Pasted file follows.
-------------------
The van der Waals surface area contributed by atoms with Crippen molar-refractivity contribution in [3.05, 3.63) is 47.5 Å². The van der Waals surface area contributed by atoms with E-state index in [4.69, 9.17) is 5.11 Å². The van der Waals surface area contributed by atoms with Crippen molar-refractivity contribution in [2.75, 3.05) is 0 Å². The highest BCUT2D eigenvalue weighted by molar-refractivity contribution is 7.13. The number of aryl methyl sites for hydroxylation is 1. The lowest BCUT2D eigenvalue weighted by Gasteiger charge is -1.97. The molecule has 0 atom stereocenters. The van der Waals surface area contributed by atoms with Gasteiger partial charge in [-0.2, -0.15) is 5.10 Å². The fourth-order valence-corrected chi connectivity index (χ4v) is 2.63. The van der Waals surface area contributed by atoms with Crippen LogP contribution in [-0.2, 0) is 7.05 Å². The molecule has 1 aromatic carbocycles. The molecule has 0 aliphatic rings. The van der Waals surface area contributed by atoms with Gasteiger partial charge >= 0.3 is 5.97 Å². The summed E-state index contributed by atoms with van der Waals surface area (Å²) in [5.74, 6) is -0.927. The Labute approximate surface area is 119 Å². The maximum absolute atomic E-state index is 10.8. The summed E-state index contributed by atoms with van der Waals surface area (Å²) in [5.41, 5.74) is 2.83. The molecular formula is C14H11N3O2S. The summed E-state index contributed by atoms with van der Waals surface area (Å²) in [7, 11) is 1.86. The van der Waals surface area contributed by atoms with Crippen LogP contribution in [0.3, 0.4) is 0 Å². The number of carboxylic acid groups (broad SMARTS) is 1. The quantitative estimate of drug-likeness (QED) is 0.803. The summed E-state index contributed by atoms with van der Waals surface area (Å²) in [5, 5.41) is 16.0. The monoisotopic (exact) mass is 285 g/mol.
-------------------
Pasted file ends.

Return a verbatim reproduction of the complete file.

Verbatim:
The van der Waals surface area contributed by atoms with Crippen molar-refractivity contribution in [3.05, 3.63) is 47.5 Å². The van der Waals surface area contributed by atoms with E-state index in [4.69, 9.17) is 5.11 Å². The van der Waals surface area contributed by atoms with Crippen molar-refractivity contribution in [2.75, 3.05) is 0 Å². The highest BCUT2D eigenvalue weighted by molar-refractivity contribution is 7.13. The number of aryl methyl sites for hydroxylation is 1. The lowest BCUT2D eigenvalue weighted by Gasteiger charge is -1.97. The molecule has 0 atom stereocenters. The van der Waals surface area contributed by atoms with Gasteiger partial charge in [-0.2, -0.15) is 5.10 Å². The fourth-order valence-corrected chi connectivity index (χ4v) is 2.63. The van der Waals surface area contributed by atoms with Crippen LogP contribution in [-0.2, 0) is 7.05 Å². The molecule has 1 aromatic carbocycles. The molecule has 0 aliphatic rings. The van der Waals surface area contributed by atoms with Gasteiger partial charge >= 0.3 is 5.97 Å². The summed E-state index contributed by atoms with van der Waals surface area (Å²) in [5.74, 6) is -0.927. The Labute approximate surface area is 119 Å². The maximum absolute atomic E-state index is 10.8. The summed E-state index contributed by atoms with van der Waals surface area (Å²) in [5.41, 5.74) is 2.83. The molecular formula is C14H11N3O2S. The summed E-state index contributed by atoms with van der Waals surface area (Å²) in [7, 11) is 1.86. The van der Waals surface area contributed by atoms with Crippen LogP contribution in [0.3, 0.4) is 0 Å². The number of carboxylic acid groups (broad SMARTS) is 1. The quantitative estimate of drug-likeness (QED) is 0.803. The summed E-state index contributed by atoms with van der Waals surface area (Å²) in [5, 5.41) is 16.0. The monoisotopic (exact) mass is 285 g/mol.